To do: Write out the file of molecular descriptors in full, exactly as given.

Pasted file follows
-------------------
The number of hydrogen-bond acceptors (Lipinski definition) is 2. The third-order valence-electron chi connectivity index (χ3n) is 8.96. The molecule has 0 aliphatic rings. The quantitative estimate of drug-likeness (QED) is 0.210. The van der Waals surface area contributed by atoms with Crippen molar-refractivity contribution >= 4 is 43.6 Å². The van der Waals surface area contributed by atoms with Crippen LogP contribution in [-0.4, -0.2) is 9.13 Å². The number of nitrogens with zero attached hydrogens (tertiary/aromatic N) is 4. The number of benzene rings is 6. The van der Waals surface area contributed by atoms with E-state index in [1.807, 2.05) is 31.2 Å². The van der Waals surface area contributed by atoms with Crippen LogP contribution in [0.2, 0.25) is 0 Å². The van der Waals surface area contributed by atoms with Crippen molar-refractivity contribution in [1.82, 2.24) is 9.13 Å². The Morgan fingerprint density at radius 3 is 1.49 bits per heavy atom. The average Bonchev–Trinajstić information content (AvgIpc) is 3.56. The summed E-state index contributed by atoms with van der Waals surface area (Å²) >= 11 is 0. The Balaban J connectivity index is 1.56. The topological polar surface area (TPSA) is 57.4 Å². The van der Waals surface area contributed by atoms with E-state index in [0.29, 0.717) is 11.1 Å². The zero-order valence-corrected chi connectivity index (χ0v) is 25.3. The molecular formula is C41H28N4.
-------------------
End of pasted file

The number of hydrogen-bond acceptors (Lipinski definition) is 2. The third-order valence-electron chi connectivity index (χ3n) is 8.96. The molecule has 0 aliphatic rings. The quantitative estimate of drug-likeness (QED) is 0.210. The van der Waals surface area contributed by atoms with Crippen molar-refractivity contribution >= 4 is 43.6 Å². The van der Waals surface area contributed by atoms with Crippen LogP contribution in [-0.4, -0.2) is 9.13 Å². The number of nitrogens with zero attached hydrogens (tertiary/aromatic N) is 4. The number of benzene rings is 6. The van der Waals surface area contributed by atoms with E-state index in [1.807, 2.05) is 31.2 Å². The van der Waals surface area contributed by atoms with Crippen LogP contribution in [0.2, 0.25) is 0 Å². The van der Waals surface area contributed by atoms with Crippen molar-refractivity contribution in [1.82, 2.24) is 9.13 Å². The Morgan fingerprint density at radius 3 is 1.49 bits per heavy atom. The average Bonchev–Trinajstić information content (AvgIpc) is 3.56. The summed E-state index contributed by atoms with van der Waals surface area (Å²) >= 11 is 0. The Balaban J connectivity index is 1.56. The topological polar surface area (TPSA) is 57.4 Å². The van der Waals surface area contributed by atoms with E-state index in [0.29, 0.717) is 11.1 Å². The zero-order valence-corrected chi connectivity index (χ0v) is 25.3. The molecular formula is C41H28N4.